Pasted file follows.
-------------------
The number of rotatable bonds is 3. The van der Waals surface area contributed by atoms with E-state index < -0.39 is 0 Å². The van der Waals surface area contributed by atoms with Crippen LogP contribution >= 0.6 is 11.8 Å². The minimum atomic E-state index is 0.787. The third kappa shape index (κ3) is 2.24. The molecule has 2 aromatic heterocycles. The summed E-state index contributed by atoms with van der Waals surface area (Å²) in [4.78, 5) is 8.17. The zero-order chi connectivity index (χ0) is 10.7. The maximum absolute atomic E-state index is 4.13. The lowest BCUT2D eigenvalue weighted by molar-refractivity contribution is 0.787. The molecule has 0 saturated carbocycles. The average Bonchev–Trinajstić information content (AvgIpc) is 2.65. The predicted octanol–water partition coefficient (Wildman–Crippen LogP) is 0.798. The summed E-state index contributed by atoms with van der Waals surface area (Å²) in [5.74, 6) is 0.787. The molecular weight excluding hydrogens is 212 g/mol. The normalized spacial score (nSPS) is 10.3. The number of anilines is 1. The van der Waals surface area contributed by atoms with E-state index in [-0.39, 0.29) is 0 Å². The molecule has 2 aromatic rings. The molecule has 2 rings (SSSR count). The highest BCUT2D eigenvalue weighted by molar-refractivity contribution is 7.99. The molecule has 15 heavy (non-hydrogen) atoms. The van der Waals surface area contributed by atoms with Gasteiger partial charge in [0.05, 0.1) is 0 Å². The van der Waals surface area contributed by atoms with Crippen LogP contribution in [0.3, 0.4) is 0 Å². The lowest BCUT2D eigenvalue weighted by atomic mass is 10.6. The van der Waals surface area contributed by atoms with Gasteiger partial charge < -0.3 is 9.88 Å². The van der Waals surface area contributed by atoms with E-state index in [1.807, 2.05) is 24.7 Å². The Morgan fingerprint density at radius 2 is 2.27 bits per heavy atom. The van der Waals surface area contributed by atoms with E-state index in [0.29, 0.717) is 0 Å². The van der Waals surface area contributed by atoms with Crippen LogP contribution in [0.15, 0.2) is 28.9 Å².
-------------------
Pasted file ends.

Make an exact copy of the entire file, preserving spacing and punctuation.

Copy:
The number of rotatable bonds is 3. The van der Waals surface area contributed by atoms with E-state index < -0.39 is 0 Å². The van der Waals surface area contributed by atoms with Crippen LogP contribution >= 0.6 is 11.8 Å². The minimum atomic E-state index is 0.787. The third kappa shape index (κ3) is 2.24. The molecule has 2 aromatic heterocycles. The summed E-state index contributed by atoms with van der Waals surface area (Å²) in [4.78, 5) is 8.17. The zero-order chi connectivity index (χ0) is 10.7. The maximum absolute atomic E-state index is 4.13. The lowest BCUT2D eigenvalue weighted by molar-refractivity contribution is 0.787. The molecule has 0 saturated carbocycles. The average Bonchev–Trinajstić information content (AvgIpc) is 2.65. The predicted octanol–water partition coefficient (Wildman–Crippen LogP) is 0.798. The summed E-state index contributed by atoms with van der Waals surface area (Å²) in [5.74, 6) is 0.787. The molecular weight excluding hydrogens is 212 g/mol. The normalized spacial score (nSPS) is 10.3. The number of anilines is 1. The van der Waals surface area contributed by atoms with E-state index in [-0.39, 0.29) is 0 Å². The molecule has 2 aromatic rings. The molecule has 2 rings (SSSR count). The highest BCUT2D eigenvalue weighted by molar-refractivity contribution is 7.99. The molecule has 15 heavy (non-hydrogen) atoms. The van der Waals surface area contributed by atoms with Gasteiger partial charge in [0.05, 0.1) is 0 Å². The van der Waals surface area contributed by atoms with Crippen LogP contribution in [0.3, 0.4) is 0 Å². The lowest BCUT2D eigenvalue weighted by atomic mass is 10.6. The van der Waals surface area contributed by atoms with Gasteiger partial charge < -0.3 is 9.88 Å². The van der Waals surface area contributed by atoms with E-state index in [1.807, 2.05) is 24.7 Å². The Morgan fingerprint density at radius 2 is 2.27 bits per heavy atom. The van der Waals surface area contributed by atoms with E-state index in [0.29, 0.717) is 0 Å². The van der Waals surface area contributed by atoms with Crippen LogP contribution in [0.15, 0.2) is 28.9 Å².